Sports Team 10
- Frank Carpano - sports director; Saturdays-Wednesdays at 6:00 and 11:00 p.m. + Sat. and Mon.-Wed. at 7:00 p.m.; also "NBC 10 Money Watcher"
- Joe Kayata - sports anchor; Thursdays and Fridays at 6:00, 7:00 and 11:00 p.m.
- Adam Bagni - sports anchor; reporter and fill-in
- Brian Crandall - general assignment reporter
- Katie Davis - general assignment reporter; also "NBC 10 I-Team Investigator"
- Olivia Fecteau - general assignment reporter
- Parker Gavigan - general assignment reporter; also "NBC 10 I-Team Investigator"
- Tony Gugliotta - general assignment reporter
- Molly O'Brien - traffic reporter seen weekday mornings on The Sunrise Show (4:30-7:00 a.m.); also technology reporter
- Cierra Putman - general assignment reporter
- Bill Rappleye - political reporter
- Susie Steimle - general assignment reporter
Past on-air staffEdit
- Christiane Amanpour - electronic graphics designer (1980s), former Chief International Correspondent for CNN, now host of ABC News' This Week (2010)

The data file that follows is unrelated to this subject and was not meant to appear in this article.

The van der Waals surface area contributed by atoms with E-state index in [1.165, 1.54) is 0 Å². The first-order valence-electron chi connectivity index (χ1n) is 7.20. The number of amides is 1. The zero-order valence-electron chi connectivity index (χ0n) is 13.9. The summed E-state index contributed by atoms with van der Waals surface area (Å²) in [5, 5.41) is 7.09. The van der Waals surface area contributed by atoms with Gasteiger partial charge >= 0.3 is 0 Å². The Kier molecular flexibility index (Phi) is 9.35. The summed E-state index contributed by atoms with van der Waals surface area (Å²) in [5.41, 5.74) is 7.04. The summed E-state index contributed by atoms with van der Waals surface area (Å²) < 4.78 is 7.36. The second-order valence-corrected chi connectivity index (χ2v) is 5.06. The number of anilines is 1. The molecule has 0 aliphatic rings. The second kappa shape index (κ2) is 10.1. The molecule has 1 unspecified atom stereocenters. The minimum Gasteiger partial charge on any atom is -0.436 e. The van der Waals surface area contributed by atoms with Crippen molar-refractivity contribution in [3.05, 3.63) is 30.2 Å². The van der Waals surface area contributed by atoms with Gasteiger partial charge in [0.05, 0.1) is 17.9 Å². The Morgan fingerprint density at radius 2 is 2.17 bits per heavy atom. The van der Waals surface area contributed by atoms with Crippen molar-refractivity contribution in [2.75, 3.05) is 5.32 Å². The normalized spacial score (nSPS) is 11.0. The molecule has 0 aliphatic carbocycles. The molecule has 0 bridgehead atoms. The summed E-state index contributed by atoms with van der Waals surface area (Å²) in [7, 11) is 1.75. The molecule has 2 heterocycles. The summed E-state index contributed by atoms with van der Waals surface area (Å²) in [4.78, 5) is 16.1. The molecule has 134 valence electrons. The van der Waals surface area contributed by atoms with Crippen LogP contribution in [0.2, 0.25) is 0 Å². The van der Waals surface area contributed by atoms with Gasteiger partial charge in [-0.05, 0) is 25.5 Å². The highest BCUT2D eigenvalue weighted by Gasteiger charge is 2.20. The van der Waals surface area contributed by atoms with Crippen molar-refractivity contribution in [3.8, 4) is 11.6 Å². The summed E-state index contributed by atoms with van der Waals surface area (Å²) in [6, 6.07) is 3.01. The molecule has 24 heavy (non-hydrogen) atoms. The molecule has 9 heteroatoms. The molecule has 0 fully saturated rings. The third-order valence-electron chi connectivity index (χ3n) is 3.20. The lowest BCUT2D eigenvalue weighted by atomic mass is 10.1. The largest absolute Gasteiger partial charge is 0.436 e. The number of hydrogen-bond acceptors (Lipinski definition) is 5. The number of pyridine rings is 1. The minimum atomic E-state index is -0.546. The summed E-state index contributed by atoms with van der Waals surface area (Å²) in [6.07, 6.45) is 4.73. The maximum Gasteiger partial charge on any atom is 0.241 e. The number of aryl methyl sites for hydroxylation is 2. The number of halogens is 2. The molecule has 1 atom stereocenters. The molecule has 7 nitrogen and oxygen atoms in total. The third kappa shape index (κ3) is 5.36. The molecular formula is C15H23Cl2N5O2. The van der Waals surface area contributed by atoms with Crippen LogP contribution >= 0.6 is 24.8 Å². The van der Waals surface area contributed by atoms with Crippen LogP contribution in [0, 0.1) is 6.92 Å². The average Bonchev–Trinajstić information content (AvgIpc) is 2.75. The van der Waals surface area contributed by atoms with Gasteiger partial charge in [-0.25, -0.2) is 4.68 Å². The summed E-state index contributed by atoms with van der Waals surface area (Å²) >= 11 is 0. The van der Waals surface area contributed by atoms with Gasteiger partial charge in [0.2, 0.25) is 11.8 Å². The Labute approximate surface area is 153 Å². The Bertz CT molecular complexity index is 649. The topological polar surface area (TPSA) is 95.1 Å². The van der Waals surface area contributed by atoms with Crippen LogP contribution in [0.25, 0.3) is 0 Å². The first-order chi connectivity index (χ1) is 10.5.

- Mark Annick - reporter (1987–1994)
- Caterina Bandini - reporter (1991–1996), former WHDH-TV anchor
- Ken Bell - sports (1977–1979), now at WLNE-TV
- Steve Berthiaume - sports (1990s), now at ESPN
- Alison Bolonga - reporter (?-2006), now at WFXT-TV
- Steve Bousquet- News reporter (1970s), columnist Miami Herald
- Andrea Brody - weekend anchor (1996–1998), now at George Michael Sports Machine
- Michelle Brown - reporter (2003–2009)
- Bob Cain - anchor (1960s), former CNN anchor
- Tim Carr - reporter (1982–1989)
- Ginger Casey - anchor (1992–1997)
- Chris Clark - sports director (1970–1983)(d)
- George Colajezzi- News reporter (1970s)
- Clay Cole - (see Al Rucker, below)
- Tony Conigliaro - Sports (1970s), former Boston Red Sox outfielder. (deceased)
- Ted Daniel - reporter (2004–2005), now at WFXT-TV
- Dylan Dryer - weather (2004–2006), now at WHDH-TV
- Jack Edwards - sports (1983–1985)
- Stephen Frazier - anchor (1970s), now at CNN Headline News
- Vince Gibbens - anchor (1975–1978) (deceased)
- John Ghiorse- weather, (1968–1983, 1998–2009), retired
- Bill Gile - weather (1997–2004)
- Tim Gray - sports (1999–2004)
- Ann Halloran - weekend anchor (1992–1996)
- Carrie Jackson- News anchor/reporter (1979–1982)
- Jack Kavanaugh - weekend anchor/ reporter (1973–1980)
- Tom Kierein - Meteorologist (1978–1983) Now at WRC-TV
- Ted Knight - Children's Theater, his fivedayaweek show (1950-1955)
- Dyanna Koelsch- political reporter (1982–2001)
- Tom Kole- political reporter (1980–1988)